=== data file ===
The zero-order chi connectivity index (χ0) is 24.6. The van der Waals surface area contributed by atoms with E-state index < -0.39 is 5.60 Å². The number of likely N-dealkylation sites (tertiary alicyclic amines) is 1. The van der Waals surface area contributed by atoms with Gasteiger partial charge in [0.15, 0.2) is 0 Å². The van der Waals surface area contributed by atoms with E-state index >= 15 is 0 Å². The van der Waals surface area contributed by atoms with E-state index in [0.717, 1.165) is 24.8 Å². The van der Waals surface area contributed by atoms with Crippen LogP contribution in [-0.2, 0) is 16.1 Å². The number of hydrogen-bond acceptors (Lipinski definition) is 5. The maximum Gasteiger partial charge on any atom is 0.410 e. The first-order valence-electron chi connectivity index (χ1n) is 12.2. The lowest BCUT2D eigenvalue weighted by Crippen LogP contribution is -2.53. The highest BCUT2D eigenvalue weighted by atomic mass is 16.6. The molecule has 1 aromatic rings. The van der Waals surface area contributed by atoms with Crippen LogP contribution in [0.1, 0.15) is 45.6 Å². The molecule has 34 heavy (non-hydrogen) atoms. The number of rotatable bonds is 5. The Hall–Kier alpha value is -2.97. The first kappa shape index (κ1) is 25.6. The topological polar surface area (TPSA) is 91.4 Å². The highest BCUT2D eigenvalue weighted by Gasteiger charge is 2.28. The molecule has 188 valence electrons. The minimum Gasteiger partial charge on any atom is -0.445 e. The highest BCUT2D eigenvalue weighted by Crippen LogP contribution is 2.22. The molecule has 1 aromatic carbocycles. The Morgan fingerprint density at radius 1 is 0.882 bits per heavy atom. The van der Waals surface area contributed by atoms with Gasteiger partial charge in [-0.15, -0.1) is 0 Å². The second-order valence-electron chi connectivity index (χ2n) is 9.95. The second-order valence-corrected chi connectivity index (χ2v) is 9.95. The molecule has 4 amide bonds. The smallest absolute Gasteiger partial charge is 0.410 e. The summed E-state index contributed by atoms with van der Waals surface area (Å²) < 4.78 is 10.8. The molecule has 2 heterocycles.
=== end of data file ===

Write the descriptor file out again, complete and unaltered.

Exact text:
The zero-order chi connectivity index (χ0) is 24.6. The van der Waals surface area contributed by atoms with E-state index < -0.39 is 5.60 Å². The number of likely N-dealkylation sites (tertiary alicyclic amines) is 1. The van der Waals surface area contributed by atoms with Gasteiger partial charge in [0.15, 0.2) is 0 Å². The van der Waals surface area contributed by atoms with E-state index >= 15 is 0 Å². The van der Waals surface area contributed by atoms with E-state index in [0.717, 1.165) is 24.8 Å². The van der Waals surface area contributed by atoms with Crippen LogP contribution in [-0.2, 0) is 16.1 Å². The number of hydrogen-bond acceptors (Lipinski definition) is 5. The maximum Gasteiger partial charge on any atom is 0.410 e. The first-order valence-electron chi connectivity index (χ1n) is 12.2. The lowest BCUT2D eigenvalue weighted by Crippen LogP contribution is -2.53. The highest BCUT2D eigenvalue weighted by atomic mass is 16.6. The molecule has 1 aromatic rings. The van der Waals surface area contributed by atoms with Crippen LogP contribution in [0.1, 0.15) is 45.6 Å². The molecule has 34 heavy (non-hydrogen) atoms. The number of rotatable bonds is 5. The Hall–Kier alpha value is -2.97. The first kappa shape index (κ1) is 25.6. The topological polar surface area (TPSA) is 91.4 Å². The highest BCUT2D eigenvalue weighted by Gasteiger charge is 2.28. The molecule has 188 valence electrons. The minimum Gasteiger partial charge on any atom is -0.445 e. The highest BCUT2D eigenvalue weighted by Crippen LogP contribution is 2.22. The molecule has 1 aromatic carbocycles. The Morgan fingerprint density at radius 1 is 0.882 bits per heavy atom. The van der Waals surface area contributed by atoms with Gasteiger partial charge in [-0.15, -0.1) is 0 Å². The second-order valence-electron chi connectivity index (χ2n) is 9.95. The second-order valence-corrected chi connectivity index (χ2v) is 9.95. The molecule has 4 amide bonds. The smallest absolute Gasteiger partial charge is 0.410 e. The summed E-state index contributed by atoms with van der Waals surface area (Å²) < 4.78 is 10.8. The molecule has 2 heterocycles.